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DEATH LOBBY CL Hardcover – November 14, 1991

4.3 out of 5 stars 3 customer reviews

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Product Details

  • Hardcover: 443 pages
  • Publisher: Houghton Mifflin (November 14, 1991)
  • Language: English
  • ISBN-10: 0395593050
  • ISBN-13: 978-0395593059
  • Product Dimensions: 9.1 x 6 x 1.6 inches
  • Shipping Weight: 1.8 pounds
  • Average Customer Review: 4.3 out of 5 stars  See all reviews (3 customer reviews)
  • Amazon Best Sellers Rank: #2,838,743 in Books (See Top 100 in Books)

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By John G. Hilliard on April 14, 2002
Format: Hardcover
This book is everything you would want to know about how a country arms itself during a large scale land war and how the developed countries in the world bend over backwards to go around laws and social standards to make the fast buck. We have an almost overwhelming account of the arms companies that sold all type of weapons to Iraq, many of which were embargoed technology. I guess there is not a large-scale surprise of these issues, it does seam that the majority of the world that is using weapons day in and day out against their enemies rarely are the actual countries that create the devises. In one sense this could be a business case book on how to make money off of arms sales.

The book is well written and engaging. It does a good job at laying out lots of detail but not making it dull. Overall an interesting book and should be read, now more then ever given that Iraq is probably doing some of these things right now.
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Format: Hardcover
From his repeated travels to Iraq KRT tells how they tried to become a regional superpower by buying weapons and technology from Germany, France, Britain, Italy, and America. The 1991 Gulf War destroyed many of the military weapons of Iraq, which were previously bought from the same Western powers. This eventually led to their conquest in 2003, and a return to their former colonial status. The book would be better with a chapter on Iraqi history from the 19th century, and a map showing the surrounding countries. Iraqi's oil resources are almost equal to Saudi Arabia (p.337).
Around 1976 the USSR put an embargo on arms delivery to Iraq (p.x). This created a market for France, Germany, Britain, Italy, Australia, and the United States to sell tanks, jet fighters, chemical weapons, ballistic missiles, and nuclear supplies. KRT interviewed dozens of weapon designers, technicians, military trainers, intelligence analysts, diplomats, and other government officials for their information.
There is a map of "Iraqi Weapons Plants" (p.xiv) that shows nine CBW facilities and nine nuclear sites. Were any found in 2003 after this book was printed?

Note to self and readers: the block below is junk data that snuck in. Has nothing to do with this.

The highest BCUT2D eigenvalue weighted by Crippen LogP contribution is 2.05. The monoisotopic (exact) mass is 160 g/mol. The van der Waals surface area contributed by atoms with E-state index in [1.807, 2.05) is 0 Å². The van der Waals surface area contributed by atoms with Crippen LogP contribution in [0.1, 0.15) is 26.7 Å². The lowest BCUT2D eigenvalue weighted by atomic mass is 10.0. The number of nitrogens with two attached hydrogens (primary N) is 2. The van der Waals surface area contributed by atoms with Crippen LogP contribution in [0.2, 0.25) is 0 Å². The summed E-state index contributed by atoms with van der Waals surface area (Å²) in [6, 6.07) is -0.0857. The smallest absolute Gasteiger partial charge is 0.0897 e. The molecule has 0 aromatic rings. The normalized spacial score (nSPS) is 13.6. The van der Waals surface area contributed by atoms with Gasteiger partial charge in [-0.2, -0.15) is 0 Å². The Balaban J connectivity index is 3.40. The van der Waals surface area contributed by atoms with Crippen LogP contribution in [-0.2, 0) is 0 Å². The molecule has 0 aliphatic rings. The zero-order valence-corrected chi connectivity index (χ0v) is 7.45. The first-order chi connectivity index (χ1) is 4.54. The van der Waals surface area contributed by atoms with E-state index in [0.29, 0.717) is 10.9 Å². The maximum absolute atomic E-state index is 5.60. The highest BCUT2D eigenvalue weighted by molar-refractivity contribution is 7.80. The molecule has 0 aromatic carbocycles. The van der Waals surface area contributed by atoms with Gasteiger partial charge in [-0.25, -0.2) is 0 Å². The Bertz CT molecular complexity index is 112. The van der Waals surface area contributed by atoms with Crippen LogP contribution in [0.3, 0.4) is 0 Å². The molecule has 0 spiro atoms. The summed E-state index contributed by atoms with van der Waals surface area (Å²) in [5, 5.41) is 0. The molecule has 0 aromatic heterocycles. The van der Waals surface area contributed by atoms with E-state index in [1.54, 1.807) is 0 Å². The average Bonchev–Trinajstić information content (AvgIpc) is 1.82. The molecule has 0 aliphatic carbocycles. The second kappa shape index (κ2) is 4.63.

Chapter 1 gives a short history of Iraq from the 1950s through 1974. Saddam was an important figure during these political conflicts. The triumph of the Baath Party led to improved living standards for the Iraqi people (p.15). Chapter 2 tells how Saddam reversed the danger from the Kurdish revolt. After territorial concessions to the Shah of Iran, the Iranians stopped supplying arms to the Kurds, who were soon defeated. This convinced Iraq to not just acquire weapons, but the means to repair and rebuild them. Both France and Iraq sought to escape control by the superpowers.
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Format: Hardcover
This book was written initially after the first Gulf War Conflict and commented significantly on the assets that led to the empowerment of Saddam Hussein during the Iran-Iraq war of the 1980's. It talks about Saddam's cozy relationship with France and how he acquired chemical weapons technology from the Germans. It also talks about his long-standing relationship with the Russians.

Iraq's build up by the west alleviates many of the criticisms against the United States for its minor role in helping Saddam fight the Iranians and clearly explains America's reasons for attempting to subvert the expansionalism of Russian and Iranian influence in the Gulf.

If you're interested in a book that explains some of the finer points of the banking scandal in Atlanta with BNL and what was termed Iraqgate in the early 1990's this book is for you. Justice was served in the United States and in 2003 it's obvious that the same United States over threw the government of Saddam Hussein.

This book is most helpful in offering other suggestions on how to prevent another Saddam from rising up in the Middle East. It's unfortunate that the United States and the west could not adequately see that Saddam built an entire military infrastructure that if used for peaceful purposes as an industrial base could have been the most productive economy in the Middle East today, eclipsing its oil-only neighbors.

Unfortunately, for the world, he chose to bully his neighbors, kill his own fellow citizens, and function as a tyrant. The world is a better place with out him at the helm of Iraq. With his trial concluding currently in Iraq it is interesting to note how all of this history plays into our understanding of Saddam Hussein.

Good riddance and thank America and Great Britain for taking this person down. It is obvious after reading the book why the source of income was too good for France, Germany, and Russia to do such a thing.
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